A roadside bomb planted by Taliban insurgents killed 17 civilians -- mostly women and children -- on their way to a wedding party in western Afghanistan on Friday, officials said.
The victims were travelling in a minibus from one village to another for the celebrations when the explosion ripped through their vehicle in Farah province, provincial government spokesman Abdul Rahman Zhewandai told AFP.
"The latest toll we have shows that 17 civilians, the majority of them women and children, were killed and 14 more were wounded," said provincial police chief Aqa Noor Kintoz.
"Among the wounded are nine women, one child and four men," he said, blaming Taliban militants for planting the bomb.
Roadside bombs are the weapon of choice of the hardline Islamists fighting Afghan forces and some 100,000 NATO troops in an effort to topple the government of President Hamid Karzai.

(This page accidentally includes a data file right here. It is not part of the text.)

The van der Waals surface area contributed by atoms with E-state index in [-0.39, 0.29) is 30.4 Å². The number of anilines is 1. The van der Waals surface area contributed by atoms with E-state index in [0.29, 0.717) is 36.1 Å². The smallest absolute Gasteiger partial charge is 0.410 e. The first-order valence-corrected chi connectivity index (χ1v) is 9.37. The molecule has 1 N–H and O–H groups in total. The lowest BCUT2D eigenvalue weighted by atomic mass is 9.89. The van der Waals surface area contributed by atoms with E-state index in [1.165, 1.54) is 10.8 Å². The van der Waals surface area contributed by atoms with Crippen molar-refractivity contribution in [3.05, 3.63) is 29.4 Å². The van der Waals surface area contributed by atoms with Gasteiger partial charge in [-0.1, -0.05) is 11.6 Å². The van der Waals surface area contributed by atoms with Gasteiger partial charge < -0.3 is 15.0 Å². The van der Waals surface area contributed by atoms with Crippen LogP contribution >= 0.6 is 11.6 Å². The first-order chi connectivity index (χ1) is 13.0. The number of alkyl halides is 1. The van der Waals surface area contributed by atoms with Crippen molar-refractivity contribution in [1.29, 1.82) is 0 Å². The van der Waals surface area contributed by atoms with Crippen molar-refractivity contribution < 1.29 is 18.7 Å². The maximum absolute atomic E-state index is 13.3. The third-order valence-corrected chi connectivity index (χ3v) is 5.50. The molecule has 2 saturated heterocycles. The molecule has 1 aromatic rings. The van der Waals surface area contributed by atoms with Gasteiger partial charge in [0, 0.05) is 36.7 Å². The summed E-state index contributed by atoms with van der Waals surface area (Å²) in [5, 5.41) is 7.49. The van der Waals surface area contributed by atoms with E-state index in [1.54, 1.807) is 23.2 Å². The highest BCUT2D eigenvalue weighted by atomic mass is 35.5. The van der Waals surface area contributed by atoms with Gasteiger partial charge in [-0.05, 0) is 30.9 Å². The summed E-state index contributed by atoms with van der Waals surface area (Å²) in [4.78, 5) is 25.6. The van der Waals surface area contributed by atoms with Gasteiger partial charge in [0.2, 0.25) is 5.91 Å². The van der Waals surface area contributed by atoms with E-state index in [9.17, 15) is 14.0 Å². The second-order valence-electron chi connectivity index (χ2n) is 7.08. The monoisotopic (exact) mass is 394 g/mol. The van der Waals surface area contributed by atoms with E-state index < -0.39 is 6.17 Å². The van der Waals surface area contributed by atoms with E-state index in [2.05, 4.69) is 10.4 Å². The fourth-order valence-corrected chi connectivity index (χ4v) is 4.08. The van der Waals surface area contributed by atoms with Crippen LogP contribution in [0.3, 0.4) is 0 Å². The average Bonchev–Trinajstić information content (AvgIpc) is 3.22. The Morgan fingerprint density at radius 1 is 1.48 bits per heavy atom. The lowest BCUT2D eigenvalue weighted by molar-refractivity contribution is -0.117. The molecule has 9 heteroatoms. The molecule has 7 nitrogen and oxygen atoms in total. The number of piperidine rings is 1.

While the Taliban says their targets are military, civilians using the same roads are frequently the victims.
In the first six months of 2012, a total of 1,145 Afghan civilians were killed and around 2,000 were wounded, mostly by roadside bombs, according to United Nations figures.
Women and children accounted for about 30 percent of this year's casualties.
Earlier this week a mother and her newborn baby were among six family members killed in a roadside bombing in eastern Afghanistan.
The victims were heading home from the hospital after the mother had given birth when the bomb planted by Taliban insurgents tore through their vehicle in eastern Khost province.
And little more than a week ago, a roadside bomb killed 10 civilians, including women and a child, heading for a wedding party in southern Afghanistan.